Charting a path for the future of digital accessibility
In 1990, the Americans with Disabilities Act (ADA) was signed into law to create protections for people with disabilities, banning discrimination in areas such as education, jobs, transportation, and public and private places. Now, 32 years later we continue to celebrate the ADA’s anniversary and the strides we’ve made since its passage into law, but we also recognize the need to think critically about how private and public sectors can take greater action to prioritize accessible experiences.
The ADA set the wheels in motion, but the reality is that there are still barriers for users with disabilities across digital environments. To create more equitable access for people with disabilities online, there needs to be clarification on application of the ADA. Clearly, digital technology looks significantly different since the ADA was signed in the 90’s, and online tools have become indispensable to help navigate everything from education to health care to remote work opportunities. Despite these online tools now being necessities, many parts of the internet could benefit from improvements in accessibility.
A recent letter from United States Senators to the Department of Justice reiterates this issue and requests a resumption of rulemaking processes as an essential next step to help ensure the ADA’s protections are upheld for the digital era, and it is a responsibility of both regulators and private companies to make accessibility a priority. Adobe supports the call for additional rules to clarify that the ADA applies to the Internet and is committed to working with the Department of Justice, end users, advocacy groups, and other companies to help ensure that it is clear what companies need to do to offer accessible content and applications that improve end user experiences and opportunities.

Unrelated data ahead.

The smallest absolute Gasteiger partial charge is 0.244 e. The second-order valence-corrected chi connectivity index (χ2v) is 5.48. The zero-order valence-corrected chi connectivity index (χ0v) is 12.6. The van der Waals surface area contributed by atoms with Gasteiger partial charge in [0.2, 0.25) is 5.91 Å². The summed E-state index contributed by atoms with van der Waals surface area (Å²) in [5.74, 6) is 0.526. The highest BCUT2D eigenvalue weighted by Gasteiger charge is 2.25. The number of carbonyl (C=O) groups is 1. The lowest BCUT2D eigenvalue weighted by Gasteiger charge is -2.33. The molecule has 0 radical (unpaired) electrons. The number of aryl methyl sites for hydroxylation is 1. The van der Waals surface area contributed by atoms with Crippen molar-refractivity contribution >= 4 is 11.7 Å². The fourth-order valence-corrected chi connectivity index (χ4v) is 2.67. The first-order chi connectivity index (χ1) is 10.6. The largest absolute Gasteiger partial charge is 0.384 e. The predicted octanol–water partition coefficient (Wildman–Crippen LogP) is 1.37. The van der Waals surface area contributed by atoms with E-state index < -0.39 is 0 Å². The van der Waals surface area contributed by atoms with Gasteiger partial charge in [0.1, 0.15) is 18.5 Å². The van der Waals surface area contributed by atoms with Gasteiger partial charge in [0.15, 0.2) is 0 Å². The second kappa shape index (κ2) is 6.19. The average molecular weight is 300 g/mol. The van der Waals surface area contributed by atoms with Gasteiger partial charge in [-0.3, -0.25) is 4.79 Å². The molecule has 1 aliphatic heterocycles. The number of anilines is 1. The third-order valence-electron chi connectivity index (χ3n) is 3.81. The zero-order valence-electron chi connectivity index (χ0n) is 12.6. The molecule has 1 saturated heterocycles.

Making a difference today
In the absence of regulatory clarity, the role of private companies in helping make improvements should not be ignored, and it is up to all of us to help make sure we are aware and taking the right steps to create accessible experiences. It is important to educate and build awareness around accessibility and the needs of the disability community, and we also need to build accessibility into the earliest stages of the development cycle and user experience; here are a few ways to get started:
- Collaborate with employees with disabilities. It’s essential to listen, recognize and act on feedback when creating new experiences, websites or digital tools. A company should also explore opportunities to work with focus groups, including people with disabilities, to help ensure a variety of needs are being addressed. Enhancements made to digital experiences that are meant to address disabilities can create a better user experience for everyone, regardless of ability.